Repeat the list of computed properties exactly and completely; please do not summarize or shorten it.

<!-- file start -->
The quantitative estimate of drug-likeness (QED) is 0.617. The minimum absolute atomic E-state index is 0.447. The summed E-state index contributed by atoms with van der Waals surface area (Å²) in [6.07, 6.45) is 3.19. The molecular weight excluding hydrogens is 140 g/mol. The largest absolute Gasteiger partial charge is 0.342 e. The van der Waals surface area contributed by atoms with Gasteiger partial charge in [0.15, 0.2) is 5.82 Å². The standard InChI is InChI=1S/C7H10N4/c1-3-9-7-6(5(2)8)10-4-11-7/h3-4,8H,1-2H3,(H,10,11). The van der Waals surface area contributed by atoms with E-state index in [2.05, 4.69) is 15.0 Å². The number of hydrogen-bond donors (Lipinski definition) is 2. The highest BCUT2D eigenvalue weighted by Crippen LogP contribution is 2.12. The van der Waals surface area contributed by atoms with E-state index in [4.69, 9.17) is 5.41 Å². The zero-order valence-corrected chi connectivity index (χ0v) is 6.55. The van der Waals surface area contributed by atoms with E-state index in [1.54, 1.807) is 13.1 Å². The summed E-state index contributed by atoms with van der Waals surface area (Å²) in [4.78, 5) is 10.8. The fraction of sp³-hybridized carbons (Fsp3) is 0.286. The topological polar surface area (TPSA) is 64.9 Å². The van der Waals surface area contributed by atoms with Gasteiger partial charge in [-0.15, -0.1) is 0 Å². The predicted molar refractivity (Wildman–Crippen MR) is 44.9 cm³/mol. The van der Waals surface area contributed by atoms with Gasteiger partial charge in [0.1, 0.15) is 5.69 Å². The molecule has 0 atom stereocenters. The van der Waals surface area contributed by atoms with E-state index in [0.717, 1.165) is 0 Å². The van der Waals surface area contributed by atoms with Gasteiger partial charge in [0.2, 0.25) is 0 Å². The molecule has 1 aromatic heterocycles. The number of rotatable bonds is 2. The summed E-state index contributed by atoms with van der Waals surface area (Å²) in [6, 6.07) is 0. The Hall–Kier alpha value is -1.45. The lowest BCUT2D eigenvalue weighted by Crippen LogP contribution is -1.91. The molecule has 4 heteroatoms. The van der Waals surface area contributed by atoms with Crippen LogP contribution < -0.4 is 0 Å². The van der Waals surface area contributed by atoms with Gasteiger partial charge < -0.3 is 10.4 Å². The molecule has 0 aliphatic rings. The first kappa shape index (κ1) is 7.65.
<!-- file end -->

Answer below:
The quantitative estimate of drug-likeness (QED) is 0.617. The minimum absolute atomic E-state index is 0.447. The summed E-state index contributed by atoms with van der Waals surface area (Å²) in [6.07, 6.45) is 3.19. The molecular weight excluding hydrogens is 140 g/mol. The largest absolute Gasteiger partial charge is 0.342 e. The van der Waals surface area contributed by atoms with Gasteiger partial charge in [0.15, 0.2) is 5.82 Å². The standard InChI is InChI=1S/C7H10N4/c1-3-9-7-6(5(2)8)10-4-11-7/h3-4,8H,1-2H3,(H,10,11). The van der Waals surface area contributed by atoms with E-state index in [2.05, 4.69) is 15.0 Å². The number of hydrogen-bond donors (Lipinski definition) is 2. The highest BCUT2D eigenvalue weighted by Crippen LogP contribution is 2.12. The van der Waals surface area contributed by atoms with E-state index in [4.69, 9.17) is 5.41 Å². The zero-order valence-corrected chi connectivity index (χ0v) is 6.55. The van der Waals surface area contributed by atoms with E-state index in [1.54, 1.807) is 13.1 Å². The summed E-state index contributed by atoms with van der Waals surface area (Å²) in [4.78, 5) is 10.8. The fraction of sp³-hybridized carbons (Fsp3) is 0.286. The topological polar surface area (TPSA) is 64.9 Å². The van der Waals surface area contributed by atoms with Gasteiger partial charge in [-0.15, -0.1) is 0 Å². The predicted molar refractivity (Wildman–Crippen MR) is 44.9 cm³/mol. The van der Waals surface area contributed by atoms with Gasteiger partial charge in [0.1, 0.15) is 5.69 Å². The molecule has 0 atom stereocenters. The van der Waals surface area contributed by atoms with E-state index in [0.717, 1.165) is 0 Å². The van der Waals surface area contributed by atoms with Gasteiger partial charge in [0.2, 0.25) is 0 Å². The molecule has 1 aromatic heterocycles. The number of rotatable bonds is 2. The summed E-state index contributed by atoms with van der Waals surface area (Å²) in [6, 6.07) is 0. The Hall–Kier alpha value is -1.45. The lowest BCUT2D eigenvalue weighted by Crippen LogP contribution is -1.91. The molecule has 4 heteroatoms. The van der Waals surface area contributed by atoms with Crippen LogP contribution < -0.4 is 0 Å². The van der Waals surface area contributed by atoms with Gasteiger partial charge < -0.3 is 10.4 Å². The molecule has 0 aliphatic rings. The first kappa shape index (κ1) is 7.65.